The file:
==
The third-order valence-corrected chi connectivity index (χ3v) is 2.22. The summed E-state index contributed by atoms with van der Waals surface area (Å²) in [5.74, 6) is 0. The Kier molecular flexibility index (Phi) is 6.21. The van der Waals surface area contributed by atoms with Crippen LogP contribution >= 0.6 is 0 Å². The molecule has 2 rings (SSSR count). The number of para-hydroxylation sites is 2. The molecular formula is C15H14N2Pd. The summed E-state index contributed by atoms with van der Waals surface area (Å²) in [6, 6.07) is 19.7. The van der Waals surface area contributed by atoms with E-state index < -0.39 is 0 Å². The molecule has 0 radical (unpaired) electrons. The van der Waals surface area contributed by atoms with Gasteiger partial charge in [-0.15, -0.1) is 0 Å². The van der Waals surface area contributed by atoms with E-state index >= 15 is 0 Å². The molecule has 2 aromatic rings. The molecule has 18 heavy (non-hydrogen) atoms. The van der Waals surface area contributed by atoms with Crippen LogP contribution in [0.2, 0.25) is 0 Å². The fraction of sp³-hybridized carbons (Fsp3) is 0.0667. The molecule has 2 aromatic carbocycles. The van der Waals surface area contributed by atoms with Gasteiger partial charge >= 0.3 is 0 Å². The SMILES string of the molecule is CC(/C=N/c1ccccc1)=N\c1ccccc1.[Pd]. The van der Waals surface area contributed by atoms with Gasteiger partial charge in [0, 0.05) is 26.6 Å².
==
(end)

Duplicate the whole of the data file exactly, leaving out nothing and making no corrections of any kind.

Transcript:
The third-order valence-corrected chi connectivity index (χ3v) is 2.22. The summed E-state index contributed by atoms with van der Waals surface area (Å²) in [5.74, 6) is 0. The Kier molecular flexibility index (Phi) is 6.21. The van der Waals surface area contributed by atoms with Crippen LogP contribution >= 0.6 is 0 Å². The molecule has 2 rings (SSSR count). The number of para-hydroxylation sites is 2. The molecular formula is C15H14N2Pd. The summed E-state index contributed by atoms with van der Waals surface area (Å²) in [6, 6.07) is 19.7. The van der Waals surface area contributed by atoms with E-state index < -0.39 is 0 Å². The molecule has 0 radical (unpaired) electrons. The van der Waals surface area contributed by atoms with Gasteiger partial charge in [-0.15, -0.1) is 0 Å². The van der Waals surface area contributed by atoms with E-state index >= 15 is 0 Å². The molecule has 2 aromatic rings. The molecule has 18 heavy (non-hydrogen) atoms. The van der Waals surface area contributed by atoms with Crippen LogP contribution in [0.2, 0.25) is 0 Å². The fraction of sp³-hybridized carbons (Fsp3) is 0.0667. The molecule has 2 aromatic carbocycles. The van der Waals surface area contributed by atoms with Gasteiger partial charge >= 0.3 is 0 Å². The SMILES string of the molecule is CC(/C=N/c1ccccc1)=N\c1ccccc1.[Pd]. The van der Waals surface area contributed by atoms with Gasteiger partial charge in [0, 0.05) is 26.6 Å².